New Zealand researchers have participated in the work, published in Nature, which found that stars in our galaxy have an average of 1.6 planets orbiting them. The study is the product of the Probing Lensing Anomalies NETwork (PLANET) collaboration, involving scientists from a dozen countries.
PLANET Scientists used a phenomena called gravitational microlensing to detect planets orbiting stars. Microlensing measures the bending of light that occurs as a star passes behind another object. Distortions in this light can indicate the presence of an planet.
The study led the PLANET researchers to conclude, “planets around stars in our Galaxy thus seem to be the rule rather than the exception.”
A video explaining the research, from the Danish Niels Bohr Institute, can be viewed here.
Last year microlensing was used by Kiwi researchers in the Microlensing Observations in Astrophysics (MOA) collaboration to detect unbound ‘orphan planets’ (you can read more, including an explanation of microlensing, here).
In the latest study PLANET researchers were able to estimate how many stars were orbited by a planet. University of Canterbury husband-and-wife astronomers Dr Michael Albrow and Dr Karen Pollard are founding members of the PLANET team and co-authors on the Nature study.
The Science Media Centre contacted Dr Albrow, Senior Lecturer in the Department of Physics and Astronomy, for further comment:
“Through a careful analysis of the sensitivity of our experiment we have uncovered the fraction of star-bound planets orbiting at a distance of 0.5 to 10 times the Sun-Earth distance. We have found that around 17 per cent of stars host Jupiter-mass planets, around 52 per cent accommodate Neptune-like planets, and ‘super-Earths’ are the most abundant, being associated with around 62 per cent of stars.”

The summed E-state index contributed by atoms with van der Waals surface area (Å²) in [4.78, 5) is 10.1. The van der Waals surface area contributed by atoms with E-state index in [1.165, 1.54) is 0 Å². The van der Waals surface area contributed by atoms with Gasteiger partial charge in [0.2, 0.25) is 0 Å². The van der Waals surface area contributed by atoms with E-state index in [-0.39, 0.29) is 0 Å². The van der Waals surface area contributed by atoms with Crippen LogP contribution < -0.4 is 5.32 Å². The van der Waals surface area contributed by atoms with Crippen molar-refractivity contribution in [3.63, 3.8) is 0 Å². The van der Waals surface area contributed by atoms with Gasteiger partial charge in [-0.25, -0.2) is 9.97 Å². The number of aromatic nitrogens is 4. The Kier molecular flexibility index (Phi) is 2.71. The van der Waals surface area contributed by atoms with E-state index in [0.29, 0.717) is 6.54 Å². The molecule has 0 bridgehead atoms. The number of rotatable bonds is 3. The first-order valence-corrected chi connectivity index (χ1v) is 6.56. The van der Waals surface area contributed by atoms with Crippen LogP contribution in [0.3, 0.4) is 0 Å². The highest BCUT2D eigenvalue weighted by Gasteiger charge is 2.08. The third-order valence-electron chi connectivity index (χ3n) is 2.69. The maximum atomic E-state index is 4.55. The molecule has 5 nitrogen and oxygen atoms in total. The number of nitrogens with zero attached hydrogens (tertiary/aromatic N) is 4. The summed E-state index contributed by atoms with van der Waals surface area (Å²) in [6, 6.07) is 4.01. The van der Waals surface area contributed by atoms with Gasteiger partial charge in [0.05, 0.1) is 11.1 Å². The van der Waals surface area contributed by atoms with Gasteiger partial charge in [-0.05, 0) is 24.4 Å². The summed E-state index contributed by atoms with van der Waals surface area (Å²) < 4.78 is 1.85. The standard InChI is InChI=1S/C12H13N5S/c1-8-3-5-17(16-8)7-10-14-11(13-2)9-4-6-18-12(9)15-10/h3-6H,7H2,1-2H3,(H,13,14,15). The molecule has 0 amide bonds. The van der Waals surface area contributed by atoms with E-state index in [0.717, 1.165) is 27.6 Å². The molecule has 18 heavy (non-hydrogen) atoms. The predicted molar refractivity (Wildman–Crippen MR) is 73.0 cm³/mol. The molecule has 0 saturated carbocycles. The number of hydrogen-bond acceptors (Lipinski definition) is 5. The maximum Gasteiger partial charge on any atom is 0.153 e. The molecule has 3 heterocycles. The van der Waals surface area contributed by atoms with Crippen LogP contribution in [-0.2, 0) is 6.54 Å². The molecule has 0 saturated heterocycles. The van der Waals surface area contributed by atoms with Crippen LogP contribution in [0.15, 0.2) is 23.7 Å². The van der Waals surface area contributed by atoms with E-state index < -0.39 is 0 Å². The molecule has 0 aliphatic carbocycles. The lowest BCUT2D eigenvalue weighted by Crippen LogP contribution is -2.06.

“Karen and I were among the founder members of the project and were involved in planning the experiment and making observations using telescopes in Australia and South Africa. I was also heavily involved in processing the data – i.e. Writing and operating software to extract measurements from our digital sky images.”
The planets detected in the study were five times larger than Earth, or bigger. Is there a possibility of microlensing being used to detect smaller planets in the future?
“Yes – although it is much more difficult to detect low-mass planets than more-massive ones. Several new experiments are being planned including new telescopes dedicated to this work, and also WFIRST (an infrared space telescope).”
Will this revised estimate of planets per star have an impact on the probability of extraterrestrial life or inhabitable planets, i.e. more planets in the “Goldilocks” zone?
“Yes, this certainly suggests that habitable planets are to be found throughout the Galaxy.”
Are there plans to replicate this research with another sample of micro-lensing events?
“The current analysis was based on data from 2002-2007. We have continued observations since then and the new data will be used to further refine our knowledge of how planets of different mass are distributed around stars (what we call the planetary mass function).”
PLANET Researchers looked for planets that:
- were orbiting stars at a distance of 0.5 to 10 astronomical units (one astronomical unit is the distance from the Earth to sun, about 150 million km),
- had a mass between five and 3180 times that of Earth.
Based on their findings, the researchers estimate that:
- 17% of stars accommodate ‘Jupiter’ mass planets (95-3180 x the mass of Earth)
- 52% have ‘Neptune-like’ planets (10-30 x the mass of Earth)
- 62% are orbited by ‘super-Earths’ (5-10 x the mass of Earth)